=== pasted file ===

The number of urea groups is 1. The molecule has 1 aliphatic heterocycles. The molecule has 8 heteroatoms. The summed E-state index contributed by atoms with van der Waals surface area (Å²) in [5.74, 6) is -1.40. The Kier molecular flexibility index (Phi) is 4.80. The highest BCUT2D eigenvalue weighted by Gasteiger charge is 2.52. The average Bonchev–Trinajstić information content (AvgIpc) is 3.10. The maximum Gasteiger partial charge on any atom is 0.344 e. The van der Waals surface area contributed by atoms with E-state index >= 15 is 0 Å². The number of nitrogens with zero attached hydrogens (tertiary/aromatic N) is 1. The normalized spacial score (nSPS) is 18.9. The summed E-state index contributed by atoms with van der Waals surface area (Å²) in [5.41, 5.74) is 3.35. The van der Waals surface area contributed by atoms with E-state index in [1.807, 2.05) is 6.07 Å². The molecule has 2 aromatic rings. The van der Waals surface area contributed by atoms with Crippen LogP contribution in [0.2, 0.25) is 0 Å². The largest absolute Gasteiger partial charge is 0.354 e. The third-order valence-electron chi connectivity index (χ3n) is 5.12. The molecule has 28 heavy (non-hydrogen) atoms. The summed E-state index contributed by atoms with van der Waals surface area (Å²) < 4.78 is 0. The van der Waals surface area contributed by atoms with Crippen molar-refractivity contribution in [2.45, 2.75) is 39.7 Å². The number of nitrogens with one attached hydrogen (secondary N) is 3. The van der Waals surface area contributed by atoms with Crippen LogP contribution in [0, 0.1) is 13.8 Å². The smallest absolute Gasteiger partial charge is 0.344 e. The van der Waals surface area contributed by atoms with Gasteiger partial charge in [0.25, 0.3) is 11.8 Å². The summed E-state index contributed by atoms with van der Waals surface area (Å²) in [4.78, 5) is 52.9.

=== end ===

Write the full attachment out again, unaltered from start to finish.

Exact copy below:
The number of urea groups is 1. The molecule has 1 aliphatic heterocycles. The molecule has 8 heteroatoms. The summed E-state index contributed by atoms with van der Waals surface area (Å²) in [5.74, 6) is -1.40. The Kier molecular flexibility index (Phi) is 4.80. The highest BCUT2D eigenvalue weighted by Gasteiger charge is 2.52. The average Bonchev–Trinajstić information content (AvgIpc) is 3.10. The maximum Gasteiger partial charge on any atom is 0.344 e. The van der Waals surface area contributed by atoms with E-state index >= 15 is 0 Å². The number of nitrogens with zero attached hydrogens (tertiary/aromatic N) is 1. The normalized spacial score (nSPS) is 18.9. The summed E-state index contributed by atoms with van der Waals surface area (Å²) in [5.41, 5.74) is 3.35. The van der Waals surface area contributed by atoms with E-state index in [1.807, 2.05) is 6.07 Å². The molecule has 2 aromatic rings. The van der Waals surface area contributed by atoms with Crippen LogP contribution in [0.2, 0.25) is 0 Å². The largest absolute Gasteiger partial charge is 0.354 e. The third-order valence-electron chi connectivity index (χ3n) is 5.12. The molecule has 28 heavy (non-hydrogen) atoms. The summed E-state index contributed by atoms with van der Waals surface area (Å²) < 4.78 is 0. The van der Waals surface area contributed by atoms with Crippen molar-refractivity contribution in [2.45, 2.75) is 39.7 Å². The number of nitrogens with one attached hydrogen (secondary N) is 3. The van der Waals surface area contributed by atoms with Crippen LogP contribution in [0, 0.1) is 13.8 Å². The smallest absolute Gasteiger partial charge is 0.344 e. The van der Waals surface area contributed by atoms with Gasteiger partial charge in [0.25, 0.3) is 11.8 Å². The summed E-state index contributed by atoms with van der Waals surface area (Å²) in [4.78, 5) is 52.9.